Whenever I call Heavens Above, I never seem to get a reply.
Perhaps that is, in itself, a reply.
There are those, however, who must be trying harder -- or even getting some results.
I make this generous assumption on the basis of research that has just descended upon me. It seems that fully 19 percent of Americans admit to using their phones in church -- or their other places of worship.
Yes, of course they could be shopping for a new outfit or calling their new illicit friend. I prefer to think, though, that some have a hotline to Upstairs.
I am not sure that the sponsor of this research -- mobile verification and payments company Jumio -- would reach the same conclusion.
Indeed, its representatives theorize that, quite simply, Americans and their phones are seldom parted. Some proof of this is evident in the video I have embedded, in which a pastor smashes the phone of a woman who is talking during a service.
More Technically Incorrect
This survey claims that 72 percent of Americans say they are almost always within 5 feet of their smart device -- 35 percent concede they use their phones in movie theaters, a figure which seems mendaciously small to me.
Thirty-three percent say, yes, they do use their phones on a dinner date.
Which is why, perhaps, restaurants like San Francisco's sublime La Ciccia ask very politely on their menu for you not to use phones, cameras, or laptops while you are enjoying, say, sublime octopus.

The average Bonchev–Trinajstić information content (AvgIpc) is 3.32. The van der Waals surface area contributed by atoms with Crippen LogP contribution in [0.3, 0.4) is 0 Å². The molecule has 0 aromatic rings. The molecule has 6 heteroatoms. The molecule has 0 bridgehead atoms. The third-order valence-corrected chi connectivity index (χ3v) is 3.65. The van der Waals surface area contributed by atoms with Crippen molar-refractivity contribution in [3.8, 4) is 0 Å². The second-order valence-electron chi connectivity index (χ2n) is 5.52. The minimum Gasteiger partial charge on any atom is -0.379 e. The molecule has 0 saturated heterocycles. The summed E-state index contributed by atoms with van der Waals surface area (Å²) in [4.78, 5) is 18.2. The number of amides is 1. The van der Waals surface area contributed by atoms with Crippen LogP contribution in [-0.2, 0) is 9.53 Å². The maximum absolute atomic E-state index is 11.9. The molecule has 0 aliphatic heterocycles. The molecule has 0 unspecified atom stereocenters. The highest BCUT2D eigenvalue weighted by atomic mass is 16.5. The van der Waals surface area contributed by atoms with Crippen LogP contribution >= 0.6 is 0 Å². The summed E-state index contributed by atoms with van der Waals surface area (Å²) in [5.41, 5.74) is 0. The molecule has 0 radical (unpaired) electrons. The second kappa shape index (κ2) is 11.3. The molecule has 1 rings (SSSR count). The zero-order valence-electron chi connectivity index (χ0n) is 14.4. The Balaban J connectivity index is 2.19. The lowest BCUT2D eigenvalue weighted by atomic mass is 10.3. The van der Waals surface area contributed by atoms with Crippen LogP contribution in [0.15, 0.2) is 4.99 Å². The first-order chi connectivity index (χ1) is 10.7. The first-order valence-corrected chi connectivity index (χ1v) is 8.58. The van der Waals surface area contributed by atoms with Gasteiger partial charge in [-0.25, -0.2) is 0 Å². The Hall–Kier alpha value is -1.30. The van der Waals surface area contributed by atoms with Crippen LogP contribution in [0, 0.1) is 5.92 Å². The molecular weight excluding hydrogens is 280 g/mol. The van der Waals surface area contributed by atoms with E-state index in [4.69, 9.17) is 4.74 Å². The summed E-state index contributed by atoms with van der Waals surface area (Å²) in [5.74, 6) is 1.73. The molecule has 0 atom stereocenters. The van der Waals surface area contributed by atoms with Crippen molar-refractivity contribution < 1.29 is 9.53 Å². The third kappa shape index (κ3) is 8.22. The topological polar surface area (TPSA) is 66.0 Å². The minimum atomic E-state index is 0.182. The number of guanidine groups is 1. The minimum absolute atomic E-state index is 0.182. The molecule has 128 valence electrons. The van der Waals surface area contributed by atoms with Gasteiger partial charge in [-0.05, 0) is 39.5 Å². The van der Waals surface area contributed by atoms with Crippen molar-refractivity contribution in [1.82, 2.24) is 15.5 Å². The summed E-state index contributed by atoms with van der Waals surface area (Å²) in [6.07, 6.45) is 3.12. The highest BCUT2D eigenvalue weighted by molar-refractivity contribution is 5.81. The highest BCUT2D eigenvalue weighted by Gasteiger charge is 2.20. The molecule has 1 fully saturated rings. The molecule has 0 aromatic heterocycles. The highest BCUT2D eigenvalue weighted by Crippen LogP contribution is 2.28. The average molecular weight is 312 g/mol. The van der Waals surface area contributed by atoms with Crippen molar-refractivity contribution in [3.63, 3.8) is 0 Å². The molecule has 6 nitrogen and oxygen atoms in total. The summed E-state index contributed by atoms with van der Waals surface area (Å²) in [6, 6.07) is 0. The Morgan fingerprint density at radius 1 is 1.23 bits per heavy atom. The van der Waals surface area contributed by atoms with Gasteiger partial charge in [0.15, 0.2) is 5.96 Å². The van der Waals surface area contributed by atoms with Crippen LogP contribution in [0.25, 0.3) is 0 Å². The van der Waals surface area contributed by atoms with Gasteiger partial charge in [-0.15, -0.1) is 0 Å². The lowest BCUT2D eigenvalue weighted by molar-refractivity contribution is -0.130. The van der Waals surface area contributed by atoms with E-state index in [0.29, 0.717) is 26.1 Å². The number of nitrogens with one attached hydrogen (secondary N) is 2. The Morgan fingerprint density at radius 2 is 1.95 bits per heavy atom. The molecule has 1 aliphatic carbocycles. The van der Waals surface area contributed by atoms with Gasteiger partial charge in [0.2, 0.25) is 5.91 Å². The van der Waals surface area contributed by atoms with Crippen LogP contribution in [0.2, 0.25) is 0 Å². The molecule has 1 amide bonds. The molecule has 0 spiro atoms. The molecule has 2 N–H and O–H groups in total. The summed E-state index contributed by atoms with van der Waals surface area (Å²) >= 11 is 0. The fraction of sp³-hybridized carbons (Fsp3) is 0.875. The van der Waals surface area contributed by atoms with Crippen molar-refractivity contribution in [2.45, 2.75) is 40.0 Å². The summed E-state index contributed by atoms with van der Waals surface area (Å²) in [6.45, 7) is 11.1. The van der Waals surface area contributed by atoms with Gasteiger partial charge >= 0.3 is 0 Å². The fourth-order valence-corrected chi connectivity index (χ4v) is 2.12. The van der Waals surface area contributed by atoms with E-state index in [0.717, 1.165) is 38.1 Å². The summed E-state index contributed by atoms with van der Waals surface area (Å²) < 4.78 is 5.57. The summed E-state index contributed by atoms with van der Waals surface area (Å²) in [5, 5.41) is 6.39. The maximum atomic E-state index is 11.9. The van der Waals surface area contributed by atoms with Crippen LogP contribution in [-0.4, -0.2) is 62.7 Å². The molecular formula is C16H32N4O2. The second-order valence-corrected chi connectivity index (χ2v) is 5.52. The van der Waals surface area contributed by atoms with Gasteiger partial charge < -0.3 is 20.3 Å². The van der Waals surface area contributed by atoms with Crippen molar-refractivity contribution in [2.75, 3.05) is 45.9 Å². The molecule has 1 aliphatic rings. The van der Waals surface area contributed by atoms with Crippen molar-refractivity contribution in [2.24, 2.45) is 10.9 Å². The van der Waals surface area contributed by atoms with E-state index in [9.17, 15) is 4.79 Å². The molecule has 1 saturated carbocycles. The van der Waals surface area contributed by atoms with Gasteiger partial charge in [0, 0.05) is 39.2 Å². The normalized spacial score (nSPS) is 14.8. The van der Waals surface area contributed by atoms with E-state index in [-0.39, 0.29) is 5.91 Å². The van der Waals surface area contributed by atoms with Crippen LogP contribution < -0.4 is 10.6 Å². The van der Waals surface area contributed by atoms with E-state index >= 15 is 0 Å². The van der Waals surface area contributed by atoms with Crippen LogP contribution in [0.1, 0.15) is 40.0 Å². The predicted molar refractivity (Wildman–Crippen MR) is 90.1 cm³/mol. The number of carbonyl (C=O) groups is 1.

Naturally, the nice people at Harris Interactive who performed this survey delved deeper into the relationship sphere; 9 percent of respondents did admit to using their phones during sex.
It is not known how many of these simply used their phone to scream at their best friend or pastor: "Get me out of here!"
It is, though, the worship-based confession that is the most disturbing.
If it is true that a sizable chunk of humanity cannot even turn its Galaxy or iPhone off in order to consider the truer -- and hopefully more lasting -- meanings of life, then what hope is there?
That's why I have to cling to the idea that at least some are trying to have an even more personal -- or at least socially networked -- conversation with their maker.
After all, God has more than 2.1 million followers on Facebook.